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Added more info about refs in the documentation (#8707)

* Update

I want to propose some changes to the Refs and the DOM documentation page. 
- Make it clear that string refs are legacy. It seems that this information got lost during the transition to new docs and only some part stayed the same, which was confusing when first reading the docs.
- Clarify and explain that during render, if the ref callback is provided, it will get called twice, first with `null` and then with the rendered DOM element. Discussed in #4533 and first proposed docs change in PR #8333.

I've also planned on adding an example for passing the refs up the component chain based on something I've needed to solve myself (e.g. you want to connect two dynamic components by line in React, so you need to both use refs and propagate them up the chain), and while it would be great to read up on this in the docs, it may be too specific for this section; I'd be happy to hear any recommendations.

* Adds more specific information about the callback

* Moved the ref callback description to the Caveats section

* Fixed suggested nits

* Replace 'each render pass' with 'updates'

* Tweak the wording
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1 parent bd23aa2 commit 4a7e06bab7d53f919b96f1aa5209afa4c63bfebb @gyfis gyfis committed with gaearon Jan 10, 2017
Showing with 7 additions and 1 deletion.
  1. +7 −1 docs/docs/
@@ -52,7 +52,9 @@ class CustomTextInput extends React.Component {
React will call the `ref` callback with the DOM element when the component mounts, and call it with `null` when it unmounts.
-Using the `ref` callback just to set a property on the class is a common pattern for accessing DOM elements. If you are currently using `this.refs.myRefName` to access refs, we recommend using this pattern instead.
+Using the `ref` callback just to set a property on the class is a common pattern for accessing DOM elements. The preferred way is to set the property in the `ref` callback like in the above example. There is even a shorter way to write it: `ref={input => this.textInput = input}`.
+If you worked with React before, you might be familiar with an older API where the `ref` attribute is a string, like `"textInput"`, and the DOM node is accessed as `this.refs.textInput`. We advise against it because string refs have [some issues](, are considered legacy, and **are likely to be removed in one of the future releases**. If you're currently using `this.refs.textInput` to access refs, we recommend the callback pattern instead.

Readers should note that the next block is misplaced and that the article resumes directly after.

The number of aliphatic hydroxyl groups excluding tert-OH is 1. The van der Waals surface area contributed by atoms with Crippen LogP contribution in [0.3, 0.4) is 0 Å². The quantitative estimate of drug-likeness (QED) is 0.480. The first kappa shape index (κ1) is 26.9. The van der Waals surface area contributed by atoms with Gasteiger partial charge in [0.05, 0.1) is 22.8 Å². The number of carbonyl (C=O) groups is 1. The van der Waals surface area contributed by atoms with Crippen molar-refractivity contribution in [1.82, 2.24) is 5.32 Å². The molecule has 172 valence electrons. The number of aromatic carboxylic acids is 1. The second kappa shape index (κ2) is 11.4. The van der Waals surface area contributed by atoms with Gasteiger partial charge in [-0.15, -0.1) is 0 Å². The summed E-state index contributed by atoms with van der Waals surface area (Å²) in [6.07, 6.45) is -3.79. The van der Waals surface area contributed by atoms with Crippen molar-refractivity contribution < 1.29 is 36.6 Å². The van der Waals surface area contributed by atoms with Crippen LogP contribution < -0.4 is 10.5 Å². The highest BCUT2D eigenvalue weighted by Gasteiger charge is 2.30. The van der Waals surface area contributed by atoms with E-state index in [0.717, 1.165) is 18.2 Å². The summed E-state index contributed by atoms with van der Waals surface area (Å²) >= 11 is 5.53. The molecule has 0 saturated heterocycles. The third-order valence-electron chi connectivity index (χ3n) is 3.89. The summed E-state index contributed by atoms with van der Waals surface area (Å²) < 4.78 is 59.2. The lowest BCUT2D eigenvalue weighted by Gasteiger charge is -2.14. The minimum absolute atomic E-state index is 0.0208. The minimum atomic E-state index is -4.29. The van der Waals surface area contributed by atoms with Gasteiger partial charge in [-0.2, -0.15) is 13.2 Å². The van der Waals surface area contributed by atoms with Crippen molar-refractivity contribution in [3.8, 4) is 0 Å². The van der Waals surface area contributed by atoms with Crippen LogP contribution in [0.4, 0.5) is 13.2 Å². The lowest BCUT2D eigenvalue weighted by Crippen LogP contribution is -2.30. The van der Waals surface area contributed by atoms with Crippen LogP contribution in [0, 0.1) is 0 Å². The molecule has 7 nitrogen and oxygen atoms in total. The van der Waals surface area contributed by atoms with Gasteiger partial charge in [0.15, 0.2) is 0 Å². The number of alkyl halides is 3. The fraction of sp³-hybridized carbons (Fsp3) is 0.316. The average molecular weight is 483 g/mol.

When the `ref` attribute is used on a custom component, the `ref` callback receives the mounted instance of the component as its argument. For example, if we wanted to wrap the `CustomTextInput` above to simulate it being clicked immediately after mounting:
@@ -100,3 +102,7 @@ function CustomTextInput(props) {
### Don't Overuse Refs
Your first inclination may be to use refs to "make things happen" in your app. If this is the case, take a moment and think more critically about where state should be owned in the component hierarchy. Often, it becomes clear that the proper place to "own" that state is at a higher level in the hierarchy. See the [Lifting State Up](/react/docs/lifting-state-up.html) guide for examples of this.
+### Caveats
+If the `ref` callback is defined as an inline function, it will get called twice during updates, first with `null` and then again with the DOM element. This is because a new instance of the function is created with each render, so React needs to clear the old ref and set up the new one. You can avoid this by defining the `ref` callback as a bound method on the class, but note that it shouldn't matter in most cases.

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